Listening Guide to Vivaldi’s Autumn

The Autumn concerto from Vivaldi’s Four Seasons: Concerto for violin, strings and continuo, from Il Cimento dell’Armonia e dell’Inventione, Opus 8 No. 3 in F major
Notes (c) 2016 Christopher DiMatteo. All rights reserved.

The Four Seasons: The Sonnets and The Music

antonio vivaldi

Antonio Vivaldi (1678-1741) in an anonymous portrait of 1723, in the Museo della Musica, Bologna.

The Four Seasons are part of a collection of twelve concertos entitled, “Il Cimento dell’Armonia e dell’Inventione.” Cimento means “Challenge,” “Contest” or “Test of Skill” which is an appropriately ambitious title.

There are four sonnets that go with each of the concertos of the Four Seasons, which lay out the program in the music. My translations of all four of the sonnets are on their own page on this site.

The music was composed in close correspondence to the sonnets. The words of the Four Seasons sonnets have been included right in the musical score ever since the first edition, published in Amsterdam in 1725. There are also additional words written into the score, which are not parts of the sonnets, which further clarify the musical narrative to the readers, musicians and listeners. At every letter marking the sections, there is a quote from the sonnet and some additional identifying descriptions. For example, at letter B, in the example below, the sonnet says, “E del liquor di Bacco accesi tanti” (“Their fires lit by Bacchus’ liquor”) and the extra note below it “E vbriaco” tagging that section as that of “the drunk.” (Read the V in “vbriaco” as a U, “ubriaco” which means drunk. The v/u switch is an old typesetting convention.)

The Story in the Music of Vivaldi’s Autumn

As with all the Four Seasons, the music of the Autumn concerto follows the story in the sonnet quite closely. After the Villanelle dance is introduced in the first movement, the rest of the movement is a technical display for the solo violinist (all of the section at letter B, below) where the notes depict the drunken revelry of the country people, ending with them falling asleep (letter C).

The whole second movement is a prolonged, peaceful nap (letter D).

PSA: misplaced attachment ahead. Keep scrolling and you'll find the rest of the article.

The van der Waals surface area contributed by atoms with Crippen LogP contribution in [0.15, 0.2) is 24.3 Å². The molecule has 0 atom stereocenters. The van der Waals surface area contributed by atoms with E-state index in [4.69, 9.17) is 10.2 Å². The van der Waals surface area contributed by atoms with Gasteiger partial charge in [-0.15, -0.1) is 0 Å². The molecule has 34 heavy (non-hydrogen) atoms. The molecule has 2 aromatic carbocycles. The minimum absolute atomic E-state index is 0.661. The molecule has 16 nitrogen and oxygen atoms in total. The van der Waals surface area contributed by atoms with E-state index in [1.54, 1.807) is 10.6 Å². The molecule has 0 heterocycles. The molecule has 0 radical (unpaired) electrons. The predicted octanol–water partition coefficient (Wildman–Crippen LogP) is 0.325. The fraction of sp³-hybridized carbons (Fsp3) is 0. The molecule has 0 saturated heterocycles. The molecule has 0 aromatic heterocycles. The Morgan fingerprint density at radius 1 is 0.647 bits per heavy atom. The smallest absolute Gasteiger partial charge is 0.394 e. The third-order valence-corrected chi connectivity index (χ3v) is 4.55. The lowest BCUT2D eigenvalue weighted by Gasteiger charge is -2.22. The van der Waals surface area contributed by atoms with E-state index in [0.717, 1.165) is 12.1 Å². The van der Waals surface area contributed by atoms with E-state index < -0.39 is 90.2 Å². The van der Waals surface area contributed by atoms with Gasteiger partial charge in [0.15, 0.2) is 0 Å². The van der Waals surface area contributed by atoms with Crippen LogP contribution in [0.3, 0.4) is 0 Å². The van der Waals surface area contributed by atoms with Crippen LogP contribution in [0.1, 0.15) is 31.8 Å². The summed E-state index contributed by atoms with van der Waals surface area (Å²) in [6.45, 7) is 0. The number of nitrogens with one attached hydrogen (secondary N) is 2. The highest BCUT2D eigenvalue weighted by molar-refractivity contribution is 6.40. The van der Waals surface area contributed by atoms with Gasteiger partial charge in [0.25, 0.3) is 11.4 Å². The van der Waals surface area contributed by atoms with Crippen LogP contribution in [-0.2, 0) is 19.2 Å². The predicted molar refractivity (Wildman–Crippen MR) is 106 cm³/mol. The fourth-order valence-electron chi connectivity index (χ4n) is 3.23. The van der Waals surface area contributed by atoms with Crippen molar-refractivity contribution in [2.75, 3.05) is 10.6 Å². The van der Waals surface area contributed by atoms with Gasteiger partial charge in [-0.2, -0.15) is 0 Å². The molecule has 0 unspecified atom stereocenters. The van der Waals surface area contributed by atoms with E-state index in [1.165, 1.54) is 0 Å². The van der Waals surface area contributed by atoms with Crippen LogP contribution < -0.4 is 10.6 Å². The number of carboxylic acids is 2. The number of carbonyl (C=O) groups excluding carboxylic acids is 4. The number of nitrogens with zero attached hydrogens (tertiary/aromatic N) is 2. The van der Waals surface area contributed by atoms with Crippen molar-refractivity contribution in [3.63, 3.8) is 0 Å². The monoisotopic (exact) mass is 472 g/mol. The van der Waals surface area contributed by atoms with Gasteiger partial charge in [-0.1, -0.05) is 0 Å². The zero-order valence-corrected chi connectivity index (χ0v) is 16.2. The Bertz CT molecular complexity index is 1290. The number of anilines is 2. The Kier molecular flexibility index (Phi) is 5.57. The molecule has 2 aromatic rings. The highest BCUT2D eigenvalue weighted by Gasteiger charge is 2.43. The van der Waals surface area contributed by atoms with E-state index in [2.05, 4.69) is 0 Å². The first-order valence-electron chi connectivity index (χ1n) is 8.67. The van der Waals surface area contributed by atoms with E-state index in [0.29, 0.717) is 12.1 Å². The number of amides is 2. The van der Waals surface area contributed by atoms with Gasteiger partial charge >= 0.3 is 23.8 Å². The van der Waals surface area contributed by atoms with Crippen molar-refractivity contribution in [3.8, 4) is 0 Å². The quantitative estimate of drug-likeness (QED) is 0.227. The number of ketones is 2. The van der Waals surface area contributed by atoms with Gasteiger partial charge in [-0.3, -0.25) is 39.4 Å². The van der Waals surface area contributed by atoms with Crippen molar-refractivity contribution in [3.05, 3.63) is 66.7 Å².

The third movement tells the story of a hunt, in two voices. First, the whole orchestra plays the hunting motif, representing the hunters. Then, the solo violin part narrates the hunt from the point of view of the hunted animal. At letter G, measures 82 and 83, notice how quiet and subtle is the musical depiction of rifles firing and dogs barking, across all four sections of the string orchestra (at 1:42 – 1:44 in the audio track below). The hunt motif comes back again and again, and the solo part becomes more and more frantic and technically challenging as it tells the story of the fleeing animal and its eventual capture and demise.

This listening guide shows the Autumn sonnet, with the original Italian lines in blue, my translations right below them, followed by bits of the score showing the musical themes that illustrate each section of the sonnet.


Giuseppe Arcimboldo Autumn

Giuseppe Arcimboldo (1527-1593), Autumn

First, here is my translation of the complete sonnet, then the listening guide.

AUTUMN
(Allegro)
They dance and sing the Villanelle,
And celebrate the finished harvest
Their fires lit by Bacchus’ liquor
And all their pleasure ends in sleep

(Adagio molto)
Let all of us leave the songs and dances
In the cool and crisp and pleasing air
The season invites us, every one,
To peaceful sleep and fine enjoyment.

(Allegro)
The hunters are ready just before dawn
With horns and rifles and a small pack of dogs,
Their prey flees quickly, they follow its scent,

Now they surprise it, stunned by the noise,
Of the rifles and dogs, it tries to fight back
But weakened by fleeing, it struggles and dies.

Translation (c) 2016 Christopher DiMatteo. All rights reserved.


AUTUNNO (with translations, and the musical examples)

(Allegro)

Celebra il Vilanel con balli e Canti
Del felice raccolto il bel piacere
They dance and sing the Villanelle,
And celebrate the finished harvest

vivaldi's autumn villanelle
E del liquor di Bacco accesi tanti

Their fires lit by Bacchus’ liquor   [drunken solo, measures 32 to 56, audio from 1:07 to 2:07 ]
vivaldi's autumn ubriaco solo
Finiscono col Sonno il lor godere
And all their pleasure ends in sleep

vivaldi's autumn sonno


(Adagio molto)

Fa’ ch’ ogn’ uno tralasci e balli e canti
L’ aria che temperata dà piacere,
E la Staggion ch’ invita tanti e tanti
D’ un dolcissimo sonno al ben godere.
Let all of us leave the songs and dances
In the cool and crisp and pleasing air
The season invites us all
To peaceful sleep and fine enjoyment.
vivaldi's autumn ubriachi dormienti


(Allegro)

I cacciator alla nov’alba à caccia
Con corni, Schioppi, e cani escono fuore
The hunters are ready just before dawn
With horns and rifles and a small pack of dogs,

vivaldi's autumn caccia

vivaldi's autumn corni
Fugge la belva, e Seguono la traccia;
Their prey flees quickly, they follow its scent,

vivaldi's autumn fugge le belva
Già Sbigottita, e lassa al gran rumore
De’ Schioppi e cani, ferita minaccia
Now they surprise it, stunned by the noise,
Of the rifles and dogs, it tries to fight back

vivaldi's autumn rifles and dogs

vivaldi's autumn fleeing the hunt
Languida di fuggir, mà oppressa muore.
But weakened by fleeing, it struggles and dies.

vivaldi's autumn hunt


Vivaldi’s’ works are in the public domain. Scores from www.MutopiaProject.org. Licensed under the Creative Commons Attribution-ShareAlike 3.0 (Unported) License. The image of Vivaldi is an anonymous portrait in the public domain and is held in the Museo della Musica in Bologna. The image of Arcimboldo’s Autumn is also in public domain, the work is in the Musée du Louvre in Paris. The recordings are by Neville Mariner and the Academy of S. Martin in the Fields, they may not be copied and are here presented under fair use.